When noting explanations from parents/carers regarding injuries staff should record whether a parent/carer volunteered the information on arrival or whether the staff member had to ask for the explanation.


Where a Staff Member Believes a Parents/Carer May be Under the Influence of Alcohol or Drugs

If parent/carer presents at a setting and a member of staff feels the parent/carer maybe under the influence of Alcohol or Drugs staff member should immediately alert the designated lead practitioner. If it is felt that the parent/carer is impaired to such an extent that they are not able to care for the child, and letting the child leave the setting with them would put them at risk, the practitioner should ask if there is another family member who could collect and care for the child. If there is no other suitable and responsible adult available, the setting should contact Children’s Social Care, and if necessary to prevent the parent from taking the child, the police. If the parent/carer is not presenting as impaired, the incident should be recorded and any repeat occurrences should be discussed with the parent, including undertaking an Early Help assessment assessment and signposting to alcohol and substance misuse services where appropriate.


Prevent Duty

See: Radicalisation Procedure.

Section 36 to 41 of the Counter-Terrorism and Security Act 2015 sets out the duty on Local Authorities and partners of local Panels to provide support for people vulnerable to being drawn into terrorism. In England and Wales this duty is the Channel programme. The term “Channel” refers to the duty as set out in the Counter Terrorism and Security Act. Channel is a key aspect of the Prevent strategy which in turn is a fundamental part of the UK Governments Counter Terrorism Strategy (CONTEST).

Channel is a multi-agency approach to protecting people at risk from radicalisation. Channel uses existing collaboration between local authorities and statutory partners to:

  • Identify individuals at risk of being drawn into terrorism;
  • Assess the nature and extent of that risk;
  • Develop the most appropriate support plan for the individuals concerned.

Channel is focused around safeguarding children and adults who may be at risk of being drawn into committing terrorist-related activity. Channel uses early intervention to protect and divert people away from the risks they face before the threat from extremism and violent extremism is posed.


Confidentiality

See: Information Sharing and Confidentiality Procedure.

Personal information about children and families held by professionals and agencies is subject to a legal duty of confidentiality and should not normally be disclosed without the consent of the family. The law does however permit the disclosure of confidential information without permission if it is necessary to safeguard a child or children; this includes cases of Safeguarding. In addition all staff must follow their own setting’s confidentiality policy.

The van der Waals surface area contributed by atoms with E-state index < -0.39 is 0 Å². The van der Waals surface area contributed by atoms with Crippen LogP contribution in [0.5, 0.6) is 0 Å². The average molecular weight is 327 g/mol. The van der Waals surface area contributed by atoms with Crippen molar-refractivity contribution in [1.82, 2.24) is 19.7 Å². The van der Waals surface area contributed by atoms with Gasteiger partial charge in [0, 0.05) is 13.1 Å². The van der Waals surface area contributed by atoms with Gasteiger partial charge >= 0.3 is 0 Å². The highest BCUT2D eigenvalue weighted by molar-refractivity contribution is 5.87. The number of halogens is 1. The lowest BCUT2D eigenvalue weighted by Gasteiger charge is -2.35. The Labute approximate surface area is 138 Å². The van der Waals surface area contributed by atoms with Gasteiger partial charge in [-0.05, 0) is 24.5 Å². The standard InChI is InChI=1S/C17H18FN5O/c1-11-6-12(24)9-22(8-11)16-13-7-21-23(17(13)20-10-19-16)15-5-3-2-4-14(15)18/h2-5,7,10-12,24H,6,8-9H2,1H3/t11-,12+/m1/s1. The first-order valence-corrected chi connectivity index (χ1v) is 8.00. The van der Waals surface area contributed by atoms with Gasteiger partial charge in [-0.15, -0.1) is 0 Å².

Keeping children safe from harm requires people who work with children to share information - see Guidance, Information sharing advice for safeguarding practitioners (GOV.UK).


Managing Allegations Against Members of Staff or Volunteers

See: Allegations Against Persons who Work with Children (Including Carers and Volunteers) Procedure.

All staff are required to disclose any convictions, cautions, court orders, reprimands and warnings which may affect their suitability to work with children (whether received before or during their employment at the centre). Providers must not allow people, whose suitability has not been checked, including through a Disclosure and Barring Service (DBS) check, to have unsupervised contact with children being cared for.

If you have information which suggests an adult who works with children (in a paid or unpaid capacity) has:

  • Behaved in a way that has harmed or may have harmed a child;
  • Possibly committed a criminal offence against, or related to, a child;
  • Behaved towards a child/ren in a way that indicated s/he is unsuitable to work with children.

You should speak immediately to the designated lead practitioner. They should consult with/make a referral to the LADO (Local Authority Designated Officer) Safeguarding Children Unit.

Please note: If the designated lead practitioner is implicated in the concerns, the matter should be discussed with someone of responsibility within the setting if possible, for example the manager or registered provider. If this is not possible, the person with the concern should discuss the concern directly with the LADO.

Ofsted must also be informed on: 0300 123 1231 as soon as is reasonably practicable, but at the latest within 14 days of the allegation being made.


Recommended Documentation

End